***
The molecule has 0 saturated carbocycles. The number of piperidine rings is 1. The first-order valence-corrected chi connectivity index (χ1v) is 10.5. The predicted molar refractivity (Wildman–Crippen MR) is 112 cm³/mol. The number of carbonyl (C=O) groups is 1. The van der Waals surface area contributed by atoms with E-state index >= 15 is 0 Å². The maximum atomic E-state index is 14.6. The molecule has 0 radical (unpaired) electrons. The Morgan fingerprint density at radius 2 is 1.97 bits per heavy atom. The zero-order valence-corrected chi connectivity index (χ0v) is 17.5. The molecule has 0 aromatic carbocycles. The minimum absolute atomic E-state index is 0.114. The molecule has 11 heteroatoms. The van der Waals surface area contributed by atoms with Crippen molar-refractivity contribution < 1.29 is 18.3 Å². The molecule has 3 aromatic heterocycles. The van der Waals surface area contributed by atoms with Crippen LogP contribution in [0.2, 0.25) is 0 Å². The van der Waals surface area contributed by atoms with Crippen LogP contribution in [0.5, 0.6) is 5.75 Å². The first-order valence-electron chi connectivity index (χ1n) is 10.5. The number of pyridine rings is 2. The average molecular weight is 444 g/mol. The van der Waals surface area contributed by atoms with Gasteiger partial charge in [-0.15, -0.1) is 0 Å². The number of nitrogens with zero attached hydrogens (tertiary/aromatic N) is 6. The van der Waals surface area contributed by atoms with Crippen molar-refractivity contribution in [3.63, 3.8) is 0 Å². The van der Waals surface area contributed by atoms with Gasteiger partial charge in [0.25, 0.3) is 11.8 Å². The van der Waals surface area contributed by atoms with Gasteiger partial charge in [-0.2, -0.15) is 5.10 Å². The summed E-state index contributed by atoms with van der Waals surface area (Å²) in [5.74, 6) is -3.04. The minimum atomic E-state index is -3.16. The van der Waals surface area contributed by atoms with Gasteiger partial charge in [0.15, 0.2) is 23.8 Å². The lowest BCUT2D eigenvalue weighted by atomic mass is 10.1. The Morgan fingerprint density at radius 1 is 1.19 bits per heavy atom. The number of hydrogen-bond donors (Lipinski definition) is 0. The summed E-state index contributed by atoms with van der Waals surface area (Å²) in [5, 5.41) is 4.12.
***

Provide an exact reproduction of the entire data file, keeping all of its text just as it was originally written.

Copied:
The molecule has 0 saturated carbocycles. The number of piperidine rings is 1. The first-order valence-corrected chi connectivity index (χ1v) is 10.5. The predicted molar refractivity (Wildman–Crippen MR) is 112 cm³/mol. The number of carbonyl (C=O) groups is 1. The van der Waals surface area contributed by atoms with E-state index >= 15 is 0 Å². The maximum atomic E-state index is 14.6. The molecule has 0 radical (unpaired) electrons. The Morgan fingerprint density at radius 2 is 1.97 bits per heavy atom. The zero-order valence-corrected chi connectivity index (χ0v) is 17.5. The molecule has 0 aromatic carbocycles. The minimum absolute atomic E-state index is 0.114. The molecule has 11 heteroatoms. The van der Waals surface area contributed by atoms with Crippen molar-refractivity contribution < 1.29 is 18.3 Å². The molecule has 3 aromatic heterocycles. The van der Waals surface area contributed by atoms with Crippen LogP contribution in [0.2, 0.25) is 0 Å². The van der Waals surface area contributed by atoms with Crippen LogP contribution in [0.5, 0.6) is 5.75 Å². The first-order valence-electron chi connectivity index (χ1n) is 10.5. The number of pyridine rings is 2. The average molecular weight is 444 g/mol. The van der Waals surface area contributed by atoms with Gasteiger partial charge in [-0.15, -0.1) is 0 Å². The number of nitrogens with zero attached hydrogens (tertiary/aromatic N) is 6. The van der Waals surface area contributed by atoms with Crippen molar-refractivity contribution in [3.63, 3.8) is 0 Å². The van der Waals surface area contributed by atoms with Gasteiger partial charge in [0.25, 0.3) is 11.8 Å². The van der Waals surface area contributed by atoms with Gasteiger partial charge in [-0.2, -0.15) is 5.10 Å². The summed E-state index contributed by atoms with van der Waals surface area (Å²) in [5.74, 6) is -3.04. The minimum atomic E-state index is -3.16. The van der Waals surface area contributed by atoms with Gasteiger partial charge in [0.15, 0.2) is 23.8 Å². The lowest BCUT2D eigenvalue weighted by atomic mass is 10.1. The Morgan fingerprint density at radius 1 is 1.19 bits per heavy atom. The number of hydrogen-bond donors (Lipinski definition) is 0. The summed E-state index contributed by atoms with van der Waals surface area (Å²) in [5, 5.41) is 4.12.